IT Managers Struggling to Keep Up With Cyber-Threats: Security Experts

 
 
By Wayne Rash  |  Posted 2015-11-18 Print this article Print
 
 
 
 
 
 
 
Cyber Defenses


McClure agreed, and told of one test he ran in which he was able to hack into an insulin pump. The pump, which is designed to regulate insulin delivery to diabetic patients automatically using an embedded wireless blood glucose sensor turned out to have a back door.

He explained that the manufacturer designed the pump so that it would only talk to the sensor using a specific serial number, but to make testing easier at the factory, the serial number “999999” would also work. McClure said that he would have been able to force the insulin pump to deliver too much insulin, killing the patient.

He said that when he revealed this to the manufacturer, they seemed to be unsure of what to do about the problem. But then the manufacturer said that the security hole was actually a feature because it made testing easier. Eventually the manufacturer understood why this was serious, and has since fixed those insulin pumps, but it illustrates the problem and the importance of getting IoT security right.

Unfortunately, the problem of security at all levels persists. Wallach said that in some cases device manufacturers realize that security is important, but they have trouble gaining management approval for security measures because of cost considerations. McClure said that the only way to solve the cost problem is to design security into devices from the beginning. That way, he said, the cost of security wouldn’t be seen as an add-on.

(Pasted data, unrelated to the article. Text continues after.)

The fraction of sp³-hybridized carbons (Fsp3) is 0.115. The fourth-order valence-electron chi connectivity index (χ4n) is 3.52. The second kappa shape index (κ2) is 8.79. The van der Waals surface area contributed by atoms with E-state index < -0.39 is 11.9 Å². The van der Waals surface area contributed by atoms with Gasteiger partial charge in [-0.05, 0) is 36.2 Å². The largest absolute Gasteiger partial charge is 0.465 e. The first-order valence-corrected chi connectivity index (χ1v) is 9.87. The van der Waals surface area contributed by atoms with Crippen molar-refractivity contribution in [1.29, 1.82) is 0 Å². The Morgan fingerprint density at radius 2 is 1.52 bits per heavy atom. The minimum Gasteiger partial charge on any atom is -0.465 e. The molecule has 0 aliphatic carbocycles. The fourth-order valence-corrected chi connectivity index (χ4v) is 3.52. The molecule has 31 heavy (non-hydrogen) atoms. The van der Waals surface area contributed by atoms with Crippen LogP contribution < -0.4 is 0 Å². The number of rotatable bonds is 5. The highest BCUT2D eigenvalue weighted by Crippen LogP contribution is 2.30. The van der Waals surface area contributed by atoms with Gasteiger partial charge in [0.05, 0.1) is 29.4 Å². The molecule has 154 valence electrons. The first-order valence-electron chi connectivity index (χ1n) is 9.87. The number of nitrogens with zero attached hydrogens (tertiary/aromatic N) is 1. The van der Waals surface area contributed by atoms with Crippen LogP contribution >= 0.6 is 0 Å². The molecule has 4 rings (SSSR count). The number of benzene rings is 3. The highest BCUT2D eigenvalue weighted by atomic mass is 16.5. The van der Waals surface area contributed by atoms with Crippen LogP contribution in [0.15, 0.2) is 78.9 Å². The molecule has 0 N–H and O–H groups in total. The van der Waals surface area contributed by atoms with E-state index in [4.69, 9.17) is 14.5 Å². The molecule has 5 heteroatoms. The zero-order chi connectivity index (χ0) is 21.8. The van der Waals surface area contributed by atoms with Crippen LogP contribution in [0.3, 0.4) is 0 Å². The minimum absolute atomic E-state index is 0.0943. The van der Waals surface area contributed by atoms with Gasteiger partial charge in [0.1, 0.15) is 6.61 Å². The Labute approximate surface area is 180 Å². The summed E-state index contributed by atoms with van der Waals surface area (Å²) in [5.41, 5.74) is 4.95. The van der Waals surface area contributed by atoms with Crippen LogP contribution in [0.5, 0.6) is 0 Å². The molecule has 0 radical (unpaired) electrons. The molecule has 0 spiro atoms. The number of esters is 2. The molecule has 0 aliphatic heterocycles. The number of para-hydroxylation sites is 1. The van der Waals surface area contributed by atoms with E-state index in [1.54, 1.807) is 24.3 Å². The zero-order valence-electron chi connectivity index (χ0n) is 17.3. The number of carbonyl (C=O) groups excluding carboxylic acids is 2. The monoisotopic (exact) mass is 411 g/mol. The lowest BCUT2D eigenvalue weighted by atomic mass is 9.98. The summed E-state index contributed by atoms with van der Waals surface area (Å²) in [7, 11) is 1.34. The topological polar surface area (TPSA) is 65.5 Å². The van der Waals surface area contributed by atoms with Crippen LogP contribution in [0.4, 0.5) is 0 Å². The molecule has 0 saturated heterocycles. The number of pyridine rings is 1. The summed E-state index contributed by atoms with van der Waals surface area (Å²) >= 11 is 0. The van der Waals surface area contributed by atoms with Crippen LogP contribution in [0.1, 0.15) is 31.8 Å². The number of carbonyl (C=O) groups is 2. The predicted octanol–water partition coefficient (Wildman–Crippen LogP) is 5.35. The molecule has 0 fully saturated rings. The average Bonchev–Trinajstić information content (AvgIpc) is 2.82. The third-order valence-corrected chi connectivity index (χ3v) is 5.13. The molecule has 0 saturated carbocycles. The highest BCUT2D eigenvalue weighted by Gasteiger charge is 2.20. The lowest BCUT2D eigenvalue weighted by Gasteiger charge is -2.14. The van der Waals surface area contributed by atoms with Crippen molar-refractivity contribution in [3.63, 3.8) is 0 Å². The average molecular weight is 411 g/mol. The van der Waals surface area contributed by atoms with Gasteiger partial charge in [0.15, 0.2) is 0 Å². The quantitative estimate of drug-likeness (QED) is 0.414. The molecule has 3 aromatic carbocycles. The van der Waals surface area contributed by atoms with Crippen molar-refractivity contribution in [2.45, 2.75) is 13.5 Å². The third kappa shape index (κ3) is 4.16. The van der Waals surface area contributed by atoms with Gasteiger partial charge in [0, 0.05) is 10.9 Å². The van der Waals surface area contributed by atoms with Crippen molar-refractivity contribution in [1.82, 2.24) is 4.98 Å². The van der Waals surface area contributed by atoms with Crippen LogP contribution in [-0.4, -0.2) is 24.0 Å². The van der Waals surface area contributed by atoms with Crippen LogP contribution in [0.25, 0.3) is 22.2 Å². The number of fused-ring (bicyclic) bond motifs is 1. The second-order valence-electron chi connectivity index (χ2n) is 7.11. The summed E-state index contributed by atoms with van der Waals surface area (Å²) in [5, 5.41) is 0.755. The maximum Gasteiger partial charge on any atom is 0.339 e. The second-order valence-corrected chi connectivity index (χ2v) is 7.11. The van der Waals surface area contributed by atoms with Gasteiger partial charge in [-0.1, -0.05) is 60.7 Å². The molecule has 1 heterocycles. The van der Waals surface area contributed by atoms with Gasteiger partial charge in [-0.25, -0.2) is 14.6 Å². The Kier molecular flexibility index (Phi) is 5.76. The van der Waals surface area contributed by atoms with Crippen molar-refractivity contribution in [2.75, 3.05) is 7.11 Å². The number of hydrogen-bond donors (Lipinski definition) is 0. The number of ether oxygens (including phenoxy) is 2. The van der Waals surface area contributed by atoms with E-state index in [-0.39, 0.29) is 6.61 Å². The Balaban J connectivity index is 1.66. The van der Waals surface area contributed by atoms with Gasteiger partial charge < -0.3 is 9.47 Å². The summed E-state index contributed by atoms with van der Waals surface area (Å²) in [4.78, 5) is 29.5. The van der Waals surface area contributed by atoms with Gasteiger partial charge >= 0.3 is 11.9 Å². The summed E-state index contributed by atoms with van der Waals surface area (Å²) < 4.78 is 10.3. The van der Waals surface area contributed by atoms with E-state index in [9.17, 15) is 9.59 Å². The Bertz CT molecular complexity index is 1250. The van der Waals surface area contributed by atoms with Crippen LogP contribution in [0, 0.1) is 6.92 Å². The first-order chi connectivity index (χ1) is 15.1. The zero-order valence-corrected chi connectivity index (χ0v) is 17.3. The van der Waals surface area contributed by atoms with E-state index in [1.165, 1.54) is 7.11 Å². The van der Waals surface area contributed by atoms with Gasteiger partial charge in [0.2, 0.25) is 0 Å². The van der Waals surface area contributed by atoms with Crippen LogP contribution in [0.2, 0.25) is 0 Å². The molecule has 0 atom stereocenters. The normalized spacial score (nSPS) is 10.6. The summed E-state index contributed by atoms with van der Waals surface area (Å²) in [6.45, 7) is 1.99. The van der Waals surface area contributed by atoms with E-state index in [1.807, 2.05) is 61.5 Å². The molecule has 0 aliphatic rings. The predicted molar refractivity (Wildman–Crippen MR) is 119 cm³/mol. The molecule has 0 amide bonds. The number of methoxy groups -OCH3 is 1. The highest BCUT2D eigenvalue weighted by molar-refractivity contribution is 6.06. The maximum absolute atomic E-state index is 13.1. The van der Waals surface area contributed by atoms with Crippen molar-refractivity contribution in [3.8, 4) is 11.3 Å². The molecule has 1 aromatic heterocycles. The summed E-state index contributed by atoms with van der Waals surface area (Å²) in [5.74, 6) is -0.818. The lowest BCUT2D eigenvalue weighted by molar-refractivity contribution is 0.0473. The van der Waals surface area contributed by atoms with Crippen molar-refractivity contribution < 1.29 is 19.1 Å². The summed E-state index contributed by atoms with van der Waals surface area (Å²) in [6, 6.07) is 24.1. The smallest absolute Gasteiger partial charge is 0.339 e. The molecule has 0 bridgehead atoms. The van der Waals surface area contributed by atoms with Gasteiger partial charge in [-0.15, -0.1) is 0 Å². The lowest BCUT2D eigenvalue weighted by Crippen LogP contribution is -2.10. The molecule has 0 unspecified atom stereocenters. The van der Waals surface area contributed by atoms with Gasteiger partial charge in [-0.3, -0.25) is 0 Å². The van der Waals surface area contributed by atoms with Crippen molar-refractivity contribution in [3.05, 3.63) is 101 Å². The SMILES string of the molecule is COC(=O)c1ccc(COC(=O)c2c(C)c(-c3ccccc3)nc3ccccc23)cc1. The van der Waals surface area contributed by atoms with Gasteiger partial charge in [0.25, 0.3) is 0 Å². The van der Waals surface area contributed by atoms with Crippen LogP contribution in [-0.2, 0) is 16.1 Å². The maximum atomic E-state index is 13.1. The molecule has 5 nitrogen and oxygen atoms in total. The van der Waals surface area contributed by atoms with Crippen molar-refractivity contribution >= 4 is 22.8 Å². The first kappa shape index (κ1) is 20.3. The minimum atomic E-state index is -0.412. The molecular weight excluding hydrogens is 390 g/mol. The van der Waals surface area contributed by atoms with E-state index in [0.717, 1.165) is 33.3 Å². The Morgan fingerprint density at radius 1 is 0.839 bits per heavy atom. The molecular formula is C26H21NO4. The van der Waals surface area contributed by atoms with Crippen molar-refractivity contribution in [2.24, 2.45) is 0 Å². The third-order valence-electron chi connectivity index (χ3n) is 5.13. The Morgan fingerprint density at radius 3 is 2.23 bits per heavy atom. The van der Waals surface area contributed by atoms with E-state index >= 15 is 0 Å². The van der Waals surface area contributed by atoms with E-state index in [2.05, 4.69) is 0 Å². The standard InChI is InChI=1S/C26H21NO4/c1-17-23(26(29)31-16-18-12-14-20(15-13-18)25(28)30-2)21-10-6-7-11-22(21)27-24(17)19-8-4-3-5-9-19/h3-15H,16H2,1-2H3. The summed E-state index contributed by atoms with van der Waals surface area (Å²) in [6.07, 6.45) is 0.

So what about those insider threats that seem to have become so visible lately? Even though the FBI doesn’t see those as often as they see criminal activity, they’re still important. Worse, they’re very difficult to defend against. “They know the system,” McClure said, “they know where the important information is kept and they know how to get to it.”

Still, there is some hope. “The defenders are getting smarter,” McClure said, but he noted that the picture isn’t as bright as anyone would like. “The attack surface area is so large that we’re basically janitors trying to clean up at the end of the day.”

The answer, Wallach said, is to focus on things that IT managers can change. That includes shifting focus to the endpoint because that’s where the attacks are aimed these days. He pointed out that while perimeter defenses aren’t the only answer, they are part of the solution. “There’s that old notion of defense in depth,” he said.

That means that the only way that security will work is to deploy it in layers so that no single attack can get to everything.



 
 
 
 
 
 
 
 
 
 
 
 
 

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